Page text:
Mark Rothko in The Hague

If the title did not impress you then you have never seen a real Rothko yet; book pictures don’t say much in this case. So, this is your chance, a lifetime chance I should say, since it is “The first Dutch Rothko exhibition for 40 years at Gemeentemuseum Den Haag”, as the museum itself rightly states. One way or the other, Rothko’s paintings do make a vast impression and stick to the mind, even of those who despise him. The relevant commentary started way before the opening of the exhibition but I think that it is slowly subsiding as the spectators keep streaming in the museum rooms.

Nevertheless, and since this is a must exhibition in the terms of international cultured audiences as well as new audiences with cosmopolitan potential, you should not miss out; but do go prepared.

What to expect

Expect to stand in a queue, not a too dramatic one, but good enough to make sure you will not have a spiritual experience as the artist would have wished (as usually, beside the point).

Consequently, expect to share your viewing space with many other people, often with groups and their guide. This one you can see as a bonus, as you can stand close and listen too; though most people use their own headphone guide, provided at the entrance.

The exhibition is straight forward museum minded. So, expect an educational set up targeting the wider public. The beginning, the middle and the end of Rothko’s art are clearly marked and explained.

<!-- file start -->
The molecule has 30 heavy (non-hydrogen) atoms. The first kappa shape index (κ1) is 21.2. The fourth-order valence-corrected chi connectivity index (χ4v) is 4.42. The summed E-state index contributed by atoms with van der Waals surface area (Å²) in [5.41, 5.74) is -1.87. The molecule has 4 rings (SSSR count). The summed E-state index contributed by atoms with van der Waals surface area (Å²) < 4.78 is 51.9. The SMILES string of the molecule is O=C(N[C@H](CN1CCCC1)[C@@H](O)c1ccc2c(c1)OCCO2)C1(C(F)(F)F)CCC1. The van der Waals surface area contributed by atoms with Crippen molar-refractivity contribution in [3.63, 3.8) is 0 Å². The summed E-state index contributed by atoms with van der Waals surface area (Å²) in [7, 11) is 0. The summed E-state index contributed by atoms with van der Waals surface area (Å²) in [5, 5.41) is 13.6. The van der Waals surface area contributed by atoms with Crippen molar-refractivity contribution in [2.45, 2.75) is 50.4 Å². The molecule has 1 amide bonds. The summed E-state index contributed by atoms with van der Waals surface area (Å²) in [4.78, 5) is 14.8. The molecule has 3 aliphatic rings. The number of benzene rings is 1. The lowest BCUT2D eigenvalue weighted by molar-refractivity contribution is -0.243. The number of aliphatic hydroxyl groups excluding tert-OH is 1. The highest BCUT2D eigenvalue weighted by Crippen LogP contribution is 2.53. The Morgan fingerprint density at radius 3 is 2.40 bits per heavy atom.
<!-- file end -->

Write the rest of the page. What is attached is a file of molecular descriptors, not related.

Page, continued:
Especially for the end, there is a Dutch crescendo indeed with the room “Rothko and Mondriaan side-by-side”. This is the point that asks for commentary; a real discussion starter, so mark well your impressions.

What not to expect

Don’t expect to “weep in front of the paintings” as Rothko himself was commemorating when talking about the reaction of his audience; with great satisfaction I suppose. It won’t happen here unless you have the gift to disconnect at will from your environment of very close proximity. Besides, this is central Europe and the expression of emotions is well tamed; religious or spiritual awe is not the norm.

No, this is not the norm either
No, this is not the norm either

What to look for

Don’t leave the exhibition without seeing the video scape of the chapel with Rothko’s darkest paintings.

If you are taking children with you, look for the museum’s special children’s gallery which presents the original drawings from the new children’s book Puzemuze, of op weg naar Rothko, inspired of course by Rothko’s works. The book is only in Dutch but its illustrations speak for themselves.

Check the Gemeentemuseum’s website for the extra events during the several months that the exhibition will last. There is children’s workshops, apparently every Sunday but also a special Ladies night on 16 October where we will be welcomed with a drink. I am sure Rothko would be cool about that.

Mark Rothko in The Hague
Mark Rothko in The Hague; don’t miss out!


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